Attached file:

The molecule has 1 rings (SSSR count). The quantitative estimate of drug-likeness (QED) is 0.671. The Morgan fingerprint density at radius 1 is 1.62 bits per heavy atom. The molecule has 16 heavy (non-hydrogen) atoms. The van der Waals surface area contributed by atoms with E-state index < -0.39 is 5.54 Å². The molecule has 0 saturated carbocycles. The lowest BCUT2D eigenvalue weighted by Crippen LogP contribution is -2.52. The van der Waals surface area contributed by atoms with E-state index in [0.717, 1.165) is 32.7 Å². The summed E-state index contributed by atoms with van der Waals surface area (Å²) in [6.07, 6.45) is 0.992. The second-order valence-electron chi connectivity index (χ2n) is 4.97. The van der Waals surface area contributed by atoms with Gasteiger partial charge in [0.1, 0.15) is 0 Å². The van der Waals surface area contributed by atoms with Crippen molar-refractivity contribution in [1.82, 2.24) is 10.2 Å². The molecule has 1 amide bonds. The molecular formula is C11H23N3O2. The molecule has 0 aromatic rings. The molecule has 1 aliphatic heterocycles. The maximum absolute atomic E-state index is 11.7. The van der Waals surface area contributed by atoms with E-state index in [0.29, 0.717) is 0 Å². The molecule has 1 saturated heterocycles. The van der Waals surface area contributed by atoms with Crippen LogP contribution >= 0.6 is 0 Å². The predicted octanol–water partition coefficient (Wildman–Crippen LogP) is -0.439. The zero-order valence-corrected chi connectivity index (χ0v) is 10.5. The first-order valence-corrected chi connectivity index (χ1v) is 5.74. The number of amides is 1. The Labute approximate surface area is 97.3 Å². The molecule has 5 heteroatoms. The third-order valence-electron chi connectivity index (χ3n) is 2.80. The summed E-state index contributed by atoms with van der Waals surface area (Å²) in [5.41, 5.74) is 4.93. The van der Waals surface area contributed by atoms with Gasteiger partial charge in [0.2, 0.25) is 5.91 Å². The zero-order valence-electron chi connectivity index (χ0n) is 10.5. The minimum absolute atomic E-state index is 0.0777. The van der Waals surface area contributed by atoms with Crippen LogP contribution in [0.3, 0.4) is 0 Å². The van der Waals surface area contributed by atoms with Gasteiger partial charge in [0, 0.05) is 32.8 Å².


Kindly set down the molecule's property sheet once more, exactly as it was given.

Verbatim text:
The molecule has 1 rings (SSSR count). The quantitative estimate of drug-likeness (QED) is 0.671. The Morgan fingerprint density at radius 1 is 1.62 bits per heavy atom. The molecule has 16 heavy (non-hydrogen) atoms. The van der Waals surface area contributed by atoms with E-state index < -0.39 is 5.54 Å². The molecule has 0 saturated carbocycles. The lowest BCUT2D eigenvalue weighted by Crippen LogP contribution is -2.52. The van der Waals surface area contributed by atoms with E-state index in [0.717, 1.165) is 32.7 Å². The summed E-state index contributed by atoms with van der Waals surface area (Å²) in [6.07, 6.45) is 0.992. The second-order valence-electron chi connectivity index (χ2n) is 4.97. The van der Waals surface area contributed by atoms with Gasteiger partial charge in [0.1, 0.15) is 0 Å². The van der Waals surface area contributed by atoms with Crippen molar-refractivity contribution in [1.82, 2.24) is 10.2 Å². The molecule has 1 amide bonds. The molecular formula is C11H23N3O2. The molecule has 0 aromatic rings. The molecule has 1 aliphatic heterocycles. The maximum absolute atomic E-state index is 11.7. The van der Waals surface area contributed by atoms with E-state index in [0.29, 0.717) is 0 Å². The molecule has 1 saturated heterocycles. The van der Waals surface area contributed by atoms with Crippen LogP contribution >= 0.6 is 0 Å². The predicted octanol–water partition coefficient (Wildman–Crippen LogP) is -0.439. The zero-order valence-corrected chi connectivity index (χ0v) is 10.5. The first-order valence-corrected chi connectivity index (χ1v) is 5.74. The number of amides is 1. The Labute approximate surface area is 97.3 Å². The molecule has 5 heteroatoms. The third-order valence-electron chi connectivity index (χ3n) is 2.80. The summed E-state index contributed by atoms with van der Waals surface area (Å²) in [5.41, 5.74) is 4.93. The van der Waals surface area contributed by atoms with Gasteiger partial charge in [0.2, 0.25) is 5.91 Å². The zero-order valence-electron chi connectivity index (χ0n) is 10.5. The minimum absolute atomic E-state index is 0.0777. The van der Waals surface area contributed by atoms with Crippen LogP contribution in [0.3, 0.4) is 0 Å². The van der Waals surface area contributed by atoms with Gasteiger partial charge in [0, 0.05) is 32.8 Å².